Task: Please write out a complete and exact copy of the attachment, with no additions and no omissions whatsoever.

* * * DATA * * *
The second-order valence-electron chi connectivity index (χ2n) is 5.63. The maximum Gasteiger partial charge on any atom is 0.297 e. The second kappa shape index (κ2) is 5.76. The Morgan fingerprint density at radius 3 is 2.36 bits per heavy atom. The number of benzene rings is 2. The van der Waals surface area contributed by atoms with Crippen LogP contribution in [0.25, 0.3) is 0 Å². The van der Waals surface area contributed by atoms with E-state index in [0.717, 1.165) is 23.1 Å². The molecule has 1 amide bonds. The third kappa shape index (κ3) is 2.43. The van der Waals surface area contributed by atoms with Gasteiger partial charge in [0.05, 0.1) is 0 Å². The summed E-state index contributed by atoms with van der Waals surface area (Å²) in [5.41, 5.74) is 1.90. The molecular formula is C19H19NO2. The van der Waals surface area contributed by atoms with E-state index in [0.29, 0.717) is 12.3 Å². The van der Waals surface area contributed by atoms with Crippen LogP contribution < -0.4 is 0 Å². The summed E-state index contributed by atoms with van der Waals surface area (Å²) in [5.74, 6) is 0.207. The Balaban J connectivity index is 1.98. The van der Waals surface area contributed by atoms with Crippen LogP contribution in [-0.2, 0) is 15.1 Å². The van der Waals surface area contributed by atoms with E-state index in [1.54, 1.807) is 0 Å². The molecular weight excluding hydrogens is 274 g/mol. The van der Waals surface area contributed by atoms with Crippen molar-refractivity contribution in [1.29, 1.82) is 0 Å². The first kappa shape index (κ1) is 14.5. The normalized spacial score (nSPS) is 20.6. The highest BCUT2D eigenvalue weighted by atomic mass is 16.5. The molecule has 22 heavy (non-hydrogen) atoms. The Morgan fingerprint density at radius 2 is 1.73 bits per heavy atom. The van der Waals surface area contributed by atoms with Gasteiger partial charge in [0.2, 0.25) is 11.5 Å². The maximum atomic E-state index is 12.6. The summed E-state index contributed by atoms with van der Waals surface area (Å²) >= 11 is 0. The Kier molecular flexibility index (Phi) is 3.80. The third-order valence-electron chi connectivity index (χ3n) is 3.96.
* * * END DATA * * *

The second-order valence-electron chi connectivity index (χ2n) is 5.63. The maximum Gasteiger partial charge on any atom is 0.297 e. The second kappa shape index (κ2) is 5.76. The Morgan fingerprint density at radius 3 is 2.36 bits per heavy atom. The number of benzene rings is 2. The van der Waals surface area contributed by atoms with Crippen LogP contribution in [0.25, 0.3) is 0 Å². The van der Waals surface area contributed by atoms with E-state index in [0.717, 1.165) is 23.1 Å². The molecule has 1 amide bonds. The third kappa shape index (κ3) is 2.43. The van der Waals surface area contributed by atoms with Gasteiger partial charge in [0.05, 0.1) is 0 Å². The summed E-state index contributed by atoms with van der Waals surface area (Å²) in [5.41, 5.74) is 1.90. The molecular formula is C19H19NO2. The van der Waals surface area contributed by atoms with E-state index in [0.29, 0.717) is 12.3 Å². The van der Waals surface area contributed by atoms with Crippen LogP contribution < -0.4 is 0 Å². The summed E-state index contributed by atoms with van der Waals surface area (Å²) in [5.74, 6) is 0.207. The Balaban J connectivity index is 1.98. The van der Waals surface area contributed by atoms with Crippen LogP contribution in [-0.2, 0) is 15.1 Å². The van der Waals surface area contributed by atoms with E-state index in [1.54, 1.807) is 0 Å². The molecular weight excluding hydrogens is 274 g/mol. The van der Waals surface area contributed by atoms with Crippen molar-refractivity contribution in [1.29, 1.82) is 0 Å². The first kappa shape index (κ1) is 14.5. The normalized spacial score (nSPS) is 20.6. The highest BCUT2D eigenvalue weighted by atomic mass is 16.5. The molecule has 22 heavy (non-hydrogen) atoms. The Morgan fingerprint density at radius 2 is 1.73 bits per heavy atom. The van der Waals surface area contributed by atoms with Gasteiger partial charge in [0.2, 0.25) is 11.5 Å². The maximum atomic E-state index is 12.6. The summed E-state index contributed by atoms with van der Waals surface area (Å²) >= 11 is 0. The Kier molecular flexibility index (Phi) is 3.80. The third-order valence-electron chi connectivity index (χ3n) is 3.96.